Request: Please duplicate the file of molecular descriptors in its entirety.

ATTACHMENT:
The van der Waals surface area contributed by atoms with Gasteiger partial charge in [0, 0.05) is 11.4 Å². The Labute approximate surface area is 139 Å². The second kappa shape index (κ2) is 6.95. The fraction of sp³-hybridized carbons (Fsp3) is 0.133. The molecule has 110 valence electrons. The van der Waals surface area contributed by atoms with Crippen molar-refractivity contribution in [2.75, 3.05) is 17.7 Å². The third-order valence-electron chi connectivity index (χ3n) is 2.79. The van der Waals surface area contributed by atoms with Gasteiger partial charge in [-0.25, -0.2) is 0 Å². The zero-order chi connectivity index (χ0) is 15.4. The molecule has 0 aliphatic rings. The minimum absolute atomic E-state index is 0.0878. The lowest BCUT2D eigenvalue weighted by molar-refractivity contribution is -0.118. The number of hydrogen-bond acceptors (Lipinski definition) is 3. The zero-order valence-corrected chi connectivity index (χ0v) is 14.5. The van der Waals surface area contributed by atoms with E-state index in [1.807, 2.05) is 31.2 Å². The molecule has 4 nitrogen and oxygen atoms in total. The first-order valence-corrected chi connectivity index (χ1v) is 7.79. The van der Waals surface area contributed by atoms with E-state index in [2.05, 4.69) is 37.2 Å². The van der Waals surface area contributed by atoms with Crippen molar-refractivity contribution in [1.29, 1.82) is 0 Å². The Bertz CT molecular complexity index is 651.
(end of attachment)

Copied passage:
The van der Waals surface area contributed by atoms with Gasteiger partial charge in [0, 0.05) is 11.4 Å². The Labute approximate surface area is 139 Å². The second kappa shape index (κ2) is 6.95. The fraction of sp³-hybridized carbons (Fsp3) is 0.133. The molecule has 110 valence electrons. The van der Waals surface area contributed by atoms with Crippen molar-refractivity contribution in [2.75, 3.05) is 17.7 Å². The third-order valence-electron chi connectivity index (χ3n) is 2.79. The van der Waals surface area contributed by atoms with Gasteiger partial charge in [-0.25, -0.2) is 0 Å². The zero-order chi connectivity index (χ0) is 15.4. The molecule has 0 aliphatic rings. The minimum absolute atomic E-state index is 0.0878. The lowest BCUT2D eigenvalue weighted by molar-refractivity contribution is -0.118. The number of hydrogen-bond acceptors (Lipinski definition) is 3. The zero-order valence-corrected chi connectivity index (χ0v) is 14.5. The van der Waals surface area contributed by atoms with E-state index in [1.807, 2.05) is 31.2 Å². The molecule has 4 nitrogen and oxygen atoms in total. The first-order valence-corrected chi connectivity index (χ1v) is 7.79. The van der Waals surface area contributed by atoms with E-state index in [2.05, 4.69) is 37.2 Å². The van der Waals surface area contributed by atoms with Crippen molar-refractivity contribution in [1.29, 1.82) is 0 Å². The Bertz CT molecular complexity index is 651.